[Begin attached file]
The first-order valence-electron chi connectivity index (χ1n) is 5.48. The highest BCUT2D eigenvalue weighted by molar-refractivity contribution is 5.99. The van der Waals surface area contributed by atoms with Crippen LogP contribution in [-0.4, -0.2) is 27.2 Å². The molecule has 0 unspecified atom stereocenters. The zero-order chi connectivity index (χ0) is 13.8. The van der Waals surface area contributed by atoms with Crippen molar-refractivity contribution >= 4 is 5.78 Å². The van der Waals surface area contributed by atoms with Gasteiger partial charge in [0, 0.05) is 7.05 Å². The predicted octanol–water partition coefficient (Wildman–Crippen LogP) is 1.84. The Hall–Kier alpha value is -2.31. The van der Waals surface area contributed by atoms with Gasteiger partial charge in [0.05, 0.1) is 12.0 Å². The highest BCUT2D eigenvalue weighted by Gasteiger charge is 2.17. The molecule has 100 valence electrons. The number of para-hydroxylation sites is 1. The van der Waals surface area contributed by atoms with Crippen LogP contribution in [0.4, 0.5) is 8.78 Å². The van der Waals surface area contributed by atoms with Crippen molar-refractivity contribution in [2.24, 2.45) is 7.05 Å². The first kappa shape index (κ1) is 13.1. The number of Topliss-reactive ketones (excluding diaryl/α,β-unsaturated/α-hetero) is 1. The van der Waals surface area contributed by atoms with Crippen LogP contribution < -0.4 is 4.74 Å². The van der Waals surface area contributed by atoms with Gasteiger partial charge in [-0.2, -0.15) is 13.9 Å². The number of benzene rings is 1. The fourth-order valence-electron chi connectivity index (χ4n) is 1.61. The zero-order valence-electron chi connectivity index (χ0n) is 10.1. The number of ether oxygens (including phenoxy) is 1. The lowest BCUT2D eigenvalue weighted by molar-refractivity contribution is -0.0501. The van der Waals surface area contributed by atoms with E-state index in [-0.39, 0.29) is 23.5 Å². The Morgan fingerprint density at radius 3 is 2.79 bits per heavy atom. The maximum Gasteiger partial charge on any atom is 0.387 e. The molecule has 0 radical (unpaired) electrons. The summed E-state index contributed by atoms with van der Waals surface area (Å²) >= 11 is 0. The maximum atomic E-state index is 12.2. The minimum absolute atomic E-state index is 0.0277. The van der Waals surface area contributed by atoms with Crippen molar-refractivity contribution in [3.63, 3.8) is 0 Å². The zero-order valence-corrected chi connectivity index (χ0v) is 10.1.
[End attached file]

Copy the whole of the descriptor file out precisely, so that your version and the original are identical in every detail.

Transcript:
The first-order valence-electron chi connectivity index (χ1n) is 5.48. The highest BCUT2D eigenvalue weighted by molar-refractivity contribution is 5.99. The van der Waals surface area contributed by atoms with Crippen LogP contribution in [-0.4, -0.2) is 27.2 Å². The molecule has 0 unspecified atom stereocenters. The zero-order chi connectivity index (χ0) is 13.8. The van der Waals surface area contributed by atoms with Crippen molar-refractivity contribution >= 4 is 5.78 Å². The van der Waals surface area contributed by atoms with Gasteiger partial charge in [0, 0.05) is 7.05 Å². The predicted octanol–water partition coefficient (Wildman–Crippen LogP) is 1.84. The Hall–Kier alpha value is -2.31. The van der Waals surface area contributed by atoms with Gasteiger partial charge in [0.05, 0.1) is 12.0 Å². The highest BCUT2D eigenvalue weighted by Gasteiger charge is 2.17. The molecule has 100 valence electrons. The number of para-hydroxylation sites is 1. The van der Waals surface area contributed by atoms with Crippen LogP contribution in [0.4, 0.5) is 8.78 Å². The van der Waals surface area contributed by atoms with Crippen molar-refractivity contribution in [2.24, 2.45) is 7.05 Å². The first kappa shape index (κ1) is 13.1. The number of Topliss-reactive ketones (excluding diaryl/α,β-unsaturated/α-hetero) is 1. The van der Waals surface area contributed by atoms with Crippen LogP contribution < -0.4 is 4.74 Å². The van der Waals surface area contributed by atoms with Gasteiger partial charge in [-0.2, -0.15) is 13.9 Å². The number of benzene rings is 1. The fourth-order valence-electron chi connectivity index (χ4n) is 1.61. The zero-order valence-electron chi connectivity index (χ0n) is 10.1. The number of ether oxygens (including phenoxy) is 1. The lowest BCUT2D eigenvalue weighted by molar-refractivity contribution is -0.0501. The van der Waals surface area contributed by atoms with E-state index in [-0.39, 0.29) is 23.5 Å². The Morgan fingerprint density at radius 3 is 2.79 bits per heavy atom. The maximum Gasteiger partial charge on any atom is 0.387 e. The molecule has 0 radical (unpaired) electrons. The summed E-state index contributed by atoms with van der Waals surface area (Å²) >= 11 is 0. The maximum atomic E-state index is 12.2. The minimum absolute atomic E-state index is 0.0277. The van der Waals surface area contributed by atoms with Crippen molar-refractivity contribution in [3.63, 3.8) is 0 Å². The zero-order valence-corrected chi connectivity index (χ0v) is 10.1.